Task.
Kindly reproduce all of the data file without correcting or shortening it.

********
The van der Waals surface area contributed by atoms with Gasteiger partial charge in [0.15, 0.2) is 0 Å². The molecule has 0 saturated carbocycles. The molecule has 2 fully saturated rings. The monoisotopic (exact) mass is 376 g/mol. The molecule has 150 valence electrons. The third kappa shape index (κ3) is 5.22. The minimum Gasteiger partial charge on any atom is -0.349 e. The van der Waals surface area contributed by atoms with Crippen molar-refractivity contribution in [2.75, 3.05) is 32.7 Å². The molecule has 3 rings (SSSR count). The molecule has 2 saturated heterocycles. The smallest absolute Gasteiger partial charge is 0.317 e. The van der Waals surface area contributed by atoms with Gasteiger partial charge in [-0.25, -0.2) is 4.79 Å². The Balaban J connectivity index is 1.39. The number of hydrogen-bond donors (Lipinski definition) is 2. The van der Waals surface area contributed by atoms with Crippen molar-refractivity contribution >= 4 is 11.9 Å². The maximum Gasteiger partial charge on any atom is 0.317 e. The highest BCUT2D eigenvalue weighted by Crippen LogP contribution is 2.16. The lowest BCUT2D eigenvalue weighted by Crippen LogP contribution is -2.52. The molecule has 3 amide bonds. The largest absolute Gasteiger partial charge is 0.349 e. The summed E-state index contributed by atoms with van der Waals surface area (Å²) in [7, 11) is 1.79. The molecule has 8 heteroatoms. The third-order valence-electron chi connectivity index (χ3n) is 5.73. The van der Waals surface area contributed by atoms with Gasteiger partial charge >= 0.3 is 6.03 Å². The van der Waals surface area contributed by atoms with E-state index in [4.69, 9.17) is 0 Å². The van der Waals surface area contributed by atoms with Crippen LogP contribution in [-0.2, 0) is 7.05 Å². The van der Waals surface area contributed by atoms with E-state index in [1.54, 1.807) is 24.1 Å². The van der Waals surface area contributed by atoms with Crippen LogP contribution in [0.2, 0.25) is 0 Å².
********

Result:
The van der Waals surface area contributed by atoms with Gasteiger partial charge in [0.15, 0.2) is 0 Å². The molecule has 0 saturated carbocycles. The molecule has 2 fully saturated rings. The monoisotopic (exact) mass is 376 g/mol. The molecule has 150 valence electrons. The third kappa shape index (κ3) is 5.22. The minimum Gasteiger partial charge on any atom is -0.349 e. The van der Waals surface area contributed by atoms with Crippen molar-refractivity contribution in [2.75, 3.05) is 32.7 Å². The molecule has 3 rings (SSSR count). The molecule has 2 saturated heterocycles. The smallest absolute Gasteiger partial charge is 0.317 e. The van der Waals surface area contributed by atoms with Gasteiger partial charge in [-0.25, -0.2) is 4.79 Å². The Balaban J connectivity index is 1.39. The number of hydrogen-bond donors (Lipinski definition) is 2. The van der Waals surface area contributed by atoms with Crippen molar-refractivity contribution >= 4 is 11.9 Å². The maximum Gasteiger partial charge on any atom is 0.317 e. The highest BCUT2D eigenvalue weighted by Crippen LogP contribution is 2.16. The lowest BCUT2D eigenvalue weighted by Crippen LogP contribution is -2.52. The molecule has 3 amide bonds. The largest absolute Gasteiger partial charge is 0.349 e. The summed E-state index contributed by atoms with van der Waals surface area (Å²) in [7, 11) is 1.79. The molecule has 8 heteroatoms. The third-order valence-electron chi connectivity index (χ3n) is 5.73. The van der Waals surface area contributed by atoms with Gasteiger partial charge >= 0.3 is 6.03 Å². The van der Waals surface area contributed by atoms with E-state index in [4.69, 9.17) is 0 Å². The van der Waals surface area contributed by atoms with Crippen LogP contribution in [-0.2, 0) is 7.05 Å². The van der Waals surface area contributed by atoms with E-state index in [1.54, 1.807) is 24.1 Å². The van der Waals surface area contributed by atoms with Crippen LogP contribution in [0.2, 0.25) is 0 Å².